Category: Archive

North-South pipeline: U.S. company wants competition

February 16, 2011

By Staff Reporter

By Harry Keaney

If Ireland does not allow competitive pricing for gas, which would result in different prices for consumers even within the country, then Keyspan, a leading U.S. gas company, will not be involved in a proposed new North-South pipeline, a spokesman for Keyspan has told the Echo.

Last week, Ireland’s Labor Party spokesman on public enterprise, Emmet Stagg, a member of the Dáil, issued a statement urging Minister Mary O’Rourke to "resist attempts by multinational companies to undermine the uniform pricing of gas to Irish customers."

But Bob Mahony, spokesman for Keyspan, said that when Keyspan officials met with Taoiseach Bertie Ahern a year ago, it was "our understanding that Ireland would be open to competition."

Stagg said that two multinational companies, British Gas and Keyspan, are currently promoting a North-South gas pipeline in Ireland. According to Stagg, the Irish government intends applying a public service levy on this pipeline to ensure that gas is provided at the same cost to Irish consumers, regardless of their location.

This principle of universal pricing is a cornerstone of Irish energy policy and is critical to regional development, Stagg said.

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But, he added, "the promoters of the new pipeline are resisting this levy at every hands turn and have now threatened to take the issue to the European courts.

Referring to O’Rourke, Stagg said that "the minister should not bow to this pressure under any circumstances."

He added that if British Gas and Keyspan were to succeed, they would, in effect, introduce a discriminatory price regime for the transmission of gas.

But, said Stagg: "Cherry-picking of profitable sections of the market would take place with the effect that, for example, gas consumers in Limerick or Cork would pay significantly more for their supplies than consumers in Dublin. Such a policy would totally undermine our regional development of the country."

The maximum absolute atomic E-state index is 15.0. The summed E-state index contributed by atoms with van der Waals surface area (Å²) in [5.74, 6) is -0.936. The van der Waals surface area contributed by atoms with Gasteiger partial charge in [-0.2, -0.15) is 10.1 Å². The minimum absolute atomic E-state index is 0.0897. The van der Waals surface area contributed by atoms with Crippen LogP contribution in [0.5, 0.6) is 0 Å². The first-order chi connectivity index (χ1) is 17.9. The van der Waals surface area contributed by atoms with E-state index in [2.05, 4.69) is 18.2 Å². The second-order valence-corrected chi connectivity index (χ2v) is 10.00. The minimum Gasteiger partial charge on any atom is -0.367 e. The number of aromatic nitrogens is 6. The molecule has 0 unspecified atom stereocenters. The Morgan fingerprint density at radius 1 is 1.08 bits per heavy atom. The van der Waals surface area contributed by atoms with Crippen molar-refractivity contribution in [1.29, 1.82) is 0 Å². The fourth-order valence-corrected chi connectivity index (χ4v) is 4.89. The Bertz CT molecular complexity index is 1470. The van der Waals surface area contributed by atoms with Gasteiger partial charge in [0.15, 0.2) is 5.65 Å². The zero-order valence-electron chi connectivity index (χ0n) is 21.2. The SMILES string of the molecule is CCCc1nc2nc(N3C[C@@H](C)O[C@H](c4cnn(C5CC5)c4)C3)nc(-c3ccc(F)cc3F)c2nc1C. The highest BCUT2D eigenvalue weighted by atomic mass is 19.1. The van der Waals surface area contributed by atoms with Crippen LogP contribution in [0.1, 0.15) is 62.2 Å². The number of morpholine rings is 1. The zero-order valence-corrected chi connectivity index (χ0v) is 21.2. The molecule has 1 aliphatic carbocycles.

Keyspan, however does not agree with this. "If the government of Ireland does not want to introduce competitive pipelines — and Keyspan wishes Ireland the best — we will not be building a pipeline without competition," Mahony said.

And he added that Keyspan has "never threatened to take this issue to the European courts and we have no intention of doing that."

As to having different prices within Ireland, Mahony insisted that Ireland and its consumers "will benefit from competitive pricing." And he added that "proof of that is in the U.S. itself."

Mahony said the North-South pipeline would be a first step in bringing gas throughout Ireland and it would compete with other pipelines in Ireland.

Mahony agreed that prices would vary depending on how much gas is used. "Competitive prices will vary within the country depending on what the costs are and use," he said. But he added, the "common denominator is that it will be the best price Keyspan can give."

As an example of this, he said that up until 1990, all of the gas to the North Eastern United States was coming from the Gulf of Mexico, and the Texas-Louisiana area. In 1990, Keyspan, he said, led efforts to organize a consortium of utilities in the Northeast in bringing a supply of gas through a pipeline called Iroquois from Western Canada.

"This created competing prices," he said. "Now, 20 percent of our gas supply in the Northeast is from Canada. Now we are on the verge of bringing in another pipeline from the Atlantic Canada area."

Mahony pointed out that this competition will have considerable benefit for development in New York. "Three regions are competing for prices to the Northeast and this benefits the consumer."

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